Do not trust this review. At least, not entirely. The source, me, hadn’t eaten a hot dog in 20 years until a craving struck, emboldened by an episode of Anthony Bourdain’s “No Reservations” on New York, in which he expounded the virtues of an old New York staple, Papaya King. Los Angeles has its venerable and venerated Pink’s, a step up from a food truck on La Cienega, the closest we get to New York’s hot dog-cart vendors. Pink’s recently got some competition when Papaya King decided its all beef dog, Caribbean mojo and juices would suit LA just fine.
The original Papaya King was opened in New York by a Greek immigrant who, at first, only sold tropical juices and what could be looked at as antecedent of the smoothie, to no much success until, in 1935, franks were added as an improbable menu combination. The rest is history. Three successful locations, including the original on 86th and 3rd, are still standing and, now, one in Hollywood. The spot they picked, on Wilcox Av and Hollywood, is close to perfect, in the heart of clubland. A greasy hot dog laden with onion, chili, cheese and the other million toppings that make it hard to decide might just be what the doctor ordered to soak up a night of drinking.
Not exactly a stand but not much more than a hole in the wall, the bright yellow decor is hard to miss. The menu of franks which are advertised as all beef, no fillers, no gluten and no preservatives, allows you to build on many different combinations. I went for a simple jumbo with onions and peppers (which I saw are deep-fried and not grilled or sautéed). The very chatty employee from Detroit who was as enthusiastic about my patronage as he was about being in Hollywood, made me taste the papaya juice and I was instantly sold (coconut and strawberries are also available).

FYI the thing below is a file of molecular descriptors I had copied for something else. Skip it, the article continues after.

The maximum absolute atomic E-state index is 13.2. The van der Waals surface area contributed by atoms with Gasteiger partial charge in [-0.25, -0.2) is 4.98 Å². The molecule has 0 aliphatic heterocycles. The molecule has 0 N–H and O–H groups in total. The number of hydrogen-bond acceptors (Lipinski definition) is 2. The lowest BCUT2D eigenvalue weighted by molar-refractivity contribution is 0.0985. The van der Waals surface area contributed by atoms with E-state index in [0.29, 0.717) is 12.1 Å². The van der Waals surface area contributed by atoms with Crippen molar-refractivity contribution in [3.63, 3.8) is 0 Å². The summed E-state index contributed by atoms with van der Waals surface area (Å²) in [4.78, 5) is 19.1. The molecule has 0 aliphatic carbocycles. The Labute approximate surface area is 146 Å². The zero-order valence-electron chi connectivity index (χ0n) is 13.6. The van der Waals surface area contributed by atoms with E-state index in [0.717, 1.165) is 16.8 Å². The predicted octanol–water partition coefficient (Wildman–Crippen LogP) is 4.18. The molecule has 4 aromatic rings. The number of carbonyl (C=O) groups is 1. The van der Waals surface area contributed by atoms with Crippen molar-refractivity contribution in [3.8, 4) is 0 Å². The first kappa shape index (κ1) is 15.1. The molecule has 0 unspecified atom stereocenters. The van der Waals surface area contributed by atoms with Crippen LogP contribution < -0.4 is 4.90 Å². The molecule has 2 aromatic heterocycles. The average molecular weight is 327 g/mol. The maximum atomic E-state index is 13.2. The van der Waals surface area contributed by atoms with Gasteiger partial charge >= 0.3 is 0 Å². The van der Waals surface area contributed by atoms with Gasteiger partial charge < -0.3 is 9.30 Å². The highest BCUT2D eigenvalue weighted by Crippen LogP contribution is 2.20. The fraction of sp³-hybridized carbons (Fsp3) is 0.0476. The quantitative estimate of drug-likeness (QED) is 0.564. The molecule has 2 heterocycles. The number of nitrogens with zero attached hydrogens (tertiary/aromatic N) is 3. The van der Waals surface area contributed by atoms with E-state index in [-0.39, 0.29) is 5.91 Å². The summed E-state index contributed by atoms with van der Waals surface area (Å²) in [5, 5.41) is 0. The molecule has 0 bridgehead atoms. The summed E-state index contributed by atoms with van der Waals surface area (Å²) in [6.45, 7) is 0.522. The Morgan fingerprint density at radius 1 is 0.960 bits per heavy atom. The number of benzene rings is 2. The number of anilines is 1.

It might be my Californian palate (or my abstention from hot dogs for decades) but the combination of papaya and frank is not as outlandish as it sounds. I enjoyed my wiener (no double entendres here), nestled in a soft roll, with onions and green peppers piled on top, standing at the small window ledge – no seating available. All the better to explain to the boozy lady who came in what a knish was (she didn’t order it) and to dissect the couple with a 20 year divide between him and her, who enquired whether juices were sold (yes) and toilets available (no). “We need this winning combination” the man said, whisking his date away. I am not making this up. Los Angeles is an endless source of improbable characters.
The curly fries I ordered with the dog were of the soggy variety but the juice was excellent. I then proceeded to take a very informal poll amongst hot dog eating friends who have tried Papaya King. With no exception, everybody deemed Pink’s superior. But, then again, none of them hails from New York.